WILLIAM E HUMPHREY
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HONORED ON PANEL 17E, LINE 29 OF THE WALL

WILLIAM EDWARD HUMPHREY

WALL NAME

WILLIAM E HUMPHREY

PANEL / LINE

17E/29

DATE OF BIRTH

11/03/1941

DATE OF CASUALTY

05/28/1966

HOME OF RECORD

BETHEL

COUNTY OF RECORD

Maury County

STATE

TN

BRANCH OF SERVICE

ARMY

RANK

SGT

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Contact Details

REMEMBRANCES

LEFT FOR WILLIAM EDWARD HUMPHREY
POSTED ON 3.6.2024

Final Mission of SGT William E. Humphrey

Operation Paul Revere I (May 10 - July 31, 1966) was a 3rd Brigade, 25th Infantry Division search and destroy border surveillance operation in the Chu Pong Mountain area of Pleiku Province, RVN. Third Brigade units made no significant contact throughout the first two weeks of operations; however, two U.S. Special Forces-led Civilian Irregular Defense Group companies made heavy contact with an estimated two North Vietnamese Army (NVA) Battalions five miles southwest of the Plei Djereng Special Forces Camp on May 24th. Heavy contact was again made on May 28th when a 3rd Brigade maneuver battalion (2nd Battalion, 35th Infantry Regiment) was ambushed by elements of the 33rd NVA Regiment as it air-assaulted into landing zone (LZ) 10 Alpha about five miles north of Due Co. The incoming assault helicopters were raked with fire from at least five 12.7mm antiaircraft machine guns, four of which were mounted in the trees a short distance northeast of the LZ. Before these guns could be knocked out by air strikes, four helicopters were shot down. A U.S. Air Force Forward Air Controller (FAC) dispatched to the scene guided a flight of F-4C Phantom II jets which expended their 500-pound bombs against the suspected locations of the enemy guns. The FAC’s continued air strikes with clearance from the Brigade Commander to hit anything within a 1500-meter radius of LZ 10 Alpha. A C-123 flareship dropped flares to keep the battlefield illuminated as action continued through the night into the next day. It was not until late on the night of May 29th that the enemy broke all contact and withdrew. During the next three days, 218 NVA bodies were found, and subsequent discoveries of enemy grave sites over the next month raised the final enemy toll to nearly 470 killed. Two NVA prisoners were taken during the 40-hour battle, and large quantities of arms and equipment were confiscated. American losses were 13 killed and 39 wounded. The lost U.S. personnel were (A-1/35) PFC John F. Barry, SGT Thomas D. Campbell, SP4 Charlie A. Carden, PFC Sheldon R. Cohen, PFC Billy R. Patrick, SGT Wallace E. Pilson, PFC Richard R. Roundtree, and PFC Walter J. Wetzel; (B-2/35) 2LT Michael T. Glynne, SGT William E. Humphrey (died of wounds 02/06/1980, added to the Wall in May 2004), PFC Leroy Robinson, and PFC Sylvester Swinford Jr.; and (HHC-2/35) SP5 Roy M. Jones. [Taken from coffeltdatabase.org and “Project CHECO: Operation Paul Revere/Sam Houston, 27 July 1967” at archive.com]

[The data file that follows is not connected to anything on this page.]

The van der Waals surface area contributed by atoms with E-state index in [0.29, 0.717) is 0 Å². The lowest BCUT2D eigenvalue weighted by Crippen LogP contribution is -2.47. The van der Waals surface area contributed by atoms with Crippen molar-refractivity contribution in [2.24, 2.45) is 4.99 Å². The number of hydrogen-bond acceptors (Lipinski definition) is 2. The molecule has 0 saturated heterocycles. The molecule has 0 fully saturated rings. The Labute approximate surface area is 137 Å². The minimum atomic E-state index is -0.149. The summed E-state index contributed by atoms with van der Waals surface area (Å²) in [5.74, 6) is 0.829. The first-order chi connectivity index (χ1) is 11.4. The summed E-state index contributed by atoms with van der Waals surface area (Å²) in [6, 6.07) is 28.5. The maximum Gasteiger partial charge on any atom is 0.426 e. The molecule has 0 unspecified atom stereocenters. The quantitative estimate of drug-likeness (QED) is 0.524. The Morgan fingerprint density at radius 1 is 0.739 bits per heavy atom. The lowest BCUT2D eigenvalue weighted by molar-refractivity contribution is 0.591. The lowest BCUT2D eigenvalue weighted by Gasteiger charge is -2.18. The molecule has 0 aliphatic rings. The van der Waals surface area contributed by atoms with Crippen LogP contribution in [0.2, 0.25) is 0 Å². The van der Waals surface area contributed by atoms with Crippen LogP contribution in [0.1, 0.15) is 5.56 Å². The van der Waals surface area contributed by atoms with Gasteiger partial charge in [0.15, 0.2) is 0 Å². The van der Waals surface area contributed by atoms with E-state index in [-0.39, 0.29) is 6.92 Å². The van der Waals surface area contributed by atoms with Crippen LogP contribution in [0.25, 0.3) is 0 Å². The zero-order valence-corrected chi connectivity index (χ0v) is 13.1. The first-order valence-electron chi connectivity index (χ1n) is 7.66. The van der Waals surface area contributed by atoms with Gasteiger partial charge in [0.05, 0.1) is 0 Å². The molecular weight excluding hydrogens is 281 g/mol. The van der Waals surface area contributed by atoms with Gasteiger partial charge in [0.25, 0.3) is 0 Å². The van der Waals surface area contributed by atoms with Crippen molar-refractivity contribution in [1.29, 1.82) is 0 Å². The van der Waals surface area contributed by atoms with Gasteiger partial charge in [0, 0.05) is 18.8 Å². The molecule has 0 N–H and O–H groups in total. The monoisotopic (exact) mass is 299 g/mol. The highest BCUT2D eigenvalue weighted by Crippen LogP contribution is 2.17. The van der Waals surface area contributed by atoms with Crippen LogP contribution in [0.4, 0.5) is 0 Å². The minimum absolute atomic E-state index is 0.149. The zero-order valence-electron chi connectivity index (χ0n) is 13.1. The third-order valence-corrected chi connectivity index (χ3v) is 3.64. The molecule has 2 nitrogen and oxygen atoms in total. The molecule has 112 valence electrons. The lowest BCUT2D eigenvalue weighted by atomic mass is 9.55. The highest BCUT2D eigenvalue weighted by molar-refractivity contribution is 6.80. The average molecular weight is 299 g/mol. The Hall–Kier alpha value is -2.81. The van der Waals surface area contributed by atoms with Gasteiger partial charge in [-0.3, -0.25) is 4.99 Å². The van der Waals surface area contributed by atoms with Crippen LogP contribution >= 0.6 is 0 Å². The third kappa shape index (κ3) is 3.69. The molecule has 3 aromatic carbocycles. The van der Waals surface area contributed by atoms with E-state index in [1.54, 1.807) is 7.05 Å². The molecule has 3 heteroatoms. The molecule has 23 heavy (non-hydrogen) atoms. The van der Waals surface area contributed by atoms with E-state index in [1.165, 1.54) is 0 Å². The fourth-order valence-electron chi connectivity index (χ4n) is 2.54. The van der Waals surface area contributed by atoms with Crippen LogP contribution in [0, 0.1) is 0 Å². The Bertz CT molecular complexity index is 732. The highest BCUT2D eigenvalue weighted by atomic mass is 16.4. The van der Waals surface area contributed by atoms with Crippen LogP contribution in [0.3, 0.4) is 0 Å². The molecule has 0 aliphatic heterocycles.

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POSTED ON 11.1.2023
POSTED BY: ANON

Never Forgotten

SGT William Edward Humphrey was wounded on May 28, 1966 in the area of Duc Co Airfield. He returned home and on February 6, 1980, he died as a result of his wounds suffered in Vietnam.

Your sacrifice is not forgotten.
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POSTED ON 12.21.2022
POSTED BY: John Fabris

honoring you...

A butterfly lights beside us like a sunbeam
And for a brief moment its glory
and beauty belong to our world
But then it flies again
And though we wish it could have stayed...
We feel lucky to have seen it.
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POSTED ON 8.7.2019
POSTED BY: Lucy Micik

Thank You

Dear Sgt William Humphrey, Thank you for your service as an Infantryman. Please watch over America, it stills needs your strength, courage and faithfulness. Rest in peace with the angels.
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POSTED ON 8.26.2018
POSTED BY: raqueal hughes

This photo is incorrect

I never met my Uncle Willaim, but I know he was a black man. He was a big part of my Dad's childhood and I was raised to be proud of his sacrifice. Please get the right picture. Its an insult to his memory.
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